Responding to the question: “What kills creativity?”, actor Gillian Anderson once replied succinctly, “Ego.”
One sense of this word “ego” is a distorted self-regard, what psychologist Carl Jung referred to as “inflated consciousness… hypnotized by itself.”
Many people recognize the need to modulate this kind of ego in order to facilitate the creative process. But we need to be careful about labeling attitudes as “egotistical” or “narcissistic.”
Creativity teacher and writer Julia Cameron has commented, “We tend to think, or at least fear, that creative dreams are egotistical… This thinking must be undone.”
Our self-concept, positive self-regard and simply confidence, are key influences on how fully we realize our talents. We do need to know ourselves, and feel good about who we are, to passionately pursue our ambitions and abilities.
But a new study led by San Diego State University psychologist Jean Twenge [titled “Egos Inflating Over Time”] warns that years of school self-esteem programs and media that “promotes the self relentlessly” could cause distortions in self-regard, and lead to significant personal and social problems, especially for people reaching adulthood.
There’s more about this research in my post Can self-esteem distort our personal development?
Actor Giovanni Ribisi had an interesting – and I think very valid – take on self concept and self-regard.
He said, “I just want to keep honing my craft. Not that I’m taking myself too seriously, but every artist should consider himself Picasso. Otherwise, you’re doing yourself an injustice.” [Quote from his imdb.com bio]
Realizing exceptional talents may mean you should take yourself seriously, in the sense of really acknowledging your abilities, and look for inspiration such as role models that can activate those abilities.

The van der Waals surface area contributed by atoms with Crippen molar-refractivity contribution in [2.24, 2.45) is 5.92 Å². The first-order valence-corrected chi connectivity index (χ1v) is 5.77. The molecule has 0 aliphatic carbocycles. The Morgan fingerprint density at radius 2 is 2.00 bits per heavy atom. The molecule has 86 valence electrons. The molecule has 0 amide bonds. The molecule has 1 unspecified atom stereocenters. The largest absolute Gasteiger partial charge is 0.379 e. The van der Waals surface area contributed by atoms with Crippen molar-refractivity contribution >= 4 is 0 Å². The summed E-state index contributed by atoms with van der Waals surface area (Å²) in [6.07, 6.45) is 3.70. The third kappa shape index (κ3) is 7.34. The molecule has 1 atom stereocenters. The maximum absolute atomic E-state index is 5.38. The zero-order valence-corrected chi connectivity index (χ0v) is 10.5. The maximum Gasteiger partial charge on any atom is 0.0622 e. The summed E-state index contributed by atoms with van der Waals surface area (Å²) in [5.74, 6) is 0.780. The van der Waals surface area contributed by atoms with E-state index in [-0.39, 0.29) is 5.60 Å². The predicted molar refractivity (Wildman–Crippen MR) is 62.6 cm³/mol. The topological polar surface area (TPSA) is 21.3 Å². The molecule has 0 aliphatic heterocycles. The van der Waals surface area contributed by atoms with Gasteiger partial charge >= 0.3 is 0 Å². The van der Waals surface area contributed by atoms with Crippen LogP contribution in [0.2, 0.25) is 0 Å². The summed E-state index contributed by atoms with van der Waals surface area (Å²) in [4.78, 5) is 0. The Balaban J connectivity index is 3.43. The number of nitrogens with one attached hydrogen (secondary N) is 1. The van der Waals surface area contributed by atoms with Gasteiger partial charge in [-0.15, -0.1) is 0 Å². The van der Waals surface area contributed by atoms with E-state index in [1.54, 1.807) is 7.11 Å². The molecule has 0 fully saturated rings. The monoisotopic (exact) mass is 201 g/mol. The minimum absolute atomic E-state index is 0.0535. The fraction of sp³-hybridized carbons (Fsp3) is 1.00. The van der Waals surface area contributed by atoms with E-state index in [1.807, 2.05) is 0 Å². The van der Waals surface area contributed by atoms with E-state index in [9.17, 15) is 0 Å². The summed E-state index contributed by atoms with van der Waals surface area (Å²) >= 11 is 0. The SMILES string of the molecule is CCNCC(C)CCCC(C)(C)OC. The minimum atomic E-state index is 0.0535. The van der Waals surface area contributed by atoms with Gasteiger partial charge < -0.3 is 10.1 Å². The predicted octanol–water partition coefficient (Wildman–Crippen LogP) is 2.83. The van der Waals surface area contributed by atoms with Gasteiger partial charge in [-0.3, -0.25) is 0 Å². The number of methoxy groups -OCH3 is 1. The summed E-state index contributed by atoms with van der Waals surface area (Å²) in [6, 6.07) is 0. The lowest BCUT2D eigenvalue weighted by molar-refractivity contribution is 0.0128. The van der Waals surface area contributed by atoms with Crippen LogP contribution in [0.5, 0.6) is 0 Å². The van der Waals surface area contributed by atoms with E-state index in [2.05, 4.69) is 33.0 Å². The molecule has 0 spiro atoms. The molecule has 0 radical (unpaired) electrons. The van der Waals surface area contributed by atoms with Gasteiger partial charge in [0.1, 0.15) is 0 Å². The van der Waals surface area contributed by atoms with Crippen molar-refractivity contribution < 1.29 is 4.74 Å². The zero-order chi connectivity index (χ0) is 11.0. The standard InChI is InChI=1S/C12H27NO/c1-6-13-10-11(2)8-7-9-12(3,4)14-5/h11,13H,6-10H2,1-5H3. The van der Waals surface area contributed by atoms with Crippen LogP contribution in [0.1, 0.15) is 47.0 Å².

And not be contemptuous of being exceptional.
Actor Gillian Anderson also commented [on imdb] :
“When I think of normal, I think of mediocrity… and mediocrity scares the **** out of me!”
There are plenty of examples of mediocrity in mainstream media, and it is worth reminding ourselves that who and what can inspire us toward excellence – such as outstanding artists – may not be found in mass media, and may need to be actively sought.
In an interview about his book Life The Movie: How Entertainment Conquered Reality, Neal Gabler noted, “Serious literature, serious art, serious ideas, serious people are given nowhere near the attention and receive nowhere near the respect that they would deserve if the basis of attention and respect were one’s contribution rather than one’s entertainment value.”
Ribisi’s comment about Picasso also implies using role models as examples and for inspiration.
[See many books about exceptional people on the page: Books: biographies.]
Another actor, Tilda Swinton, notes she is “generally interested in identity” and “constantly fascinated with the idea of being able to know what anybody else’s experience is, and how misleading all informatives, like appearance, can be.”
[Quotes from the page Identity]
And director James Mangold warned in an interview about not relying on others to define yourself:
“I think the biggest struggle we all have sometime.. is to be what you are instead of what you want to be. I’m not talking about being an actor or a director or whatever, but rather about the pressure we put on ourselves to be the kind of movie director or kind of actor or rock singer that inspired us, because you’ll never quite be that person – you’re always you…
“The people who are really happy always seem to know exactly what they are.”
[From my Inner Actor post Being truly what you are, not some false idea.]
John Lennon kind of summed it up :
“Part of me suspects that I’m a loser, and the other part of me thinks I’m God Almighty… You’re just left with yourself all the time, whatever you do anyway. You’ve got to get down to your own God in your own temple. It’s all down to you, mate.”
From article: Talented and Insecure (an excerpt from my main book).
[Photo at top: ‘Ray’ by William Wegman, from his site.]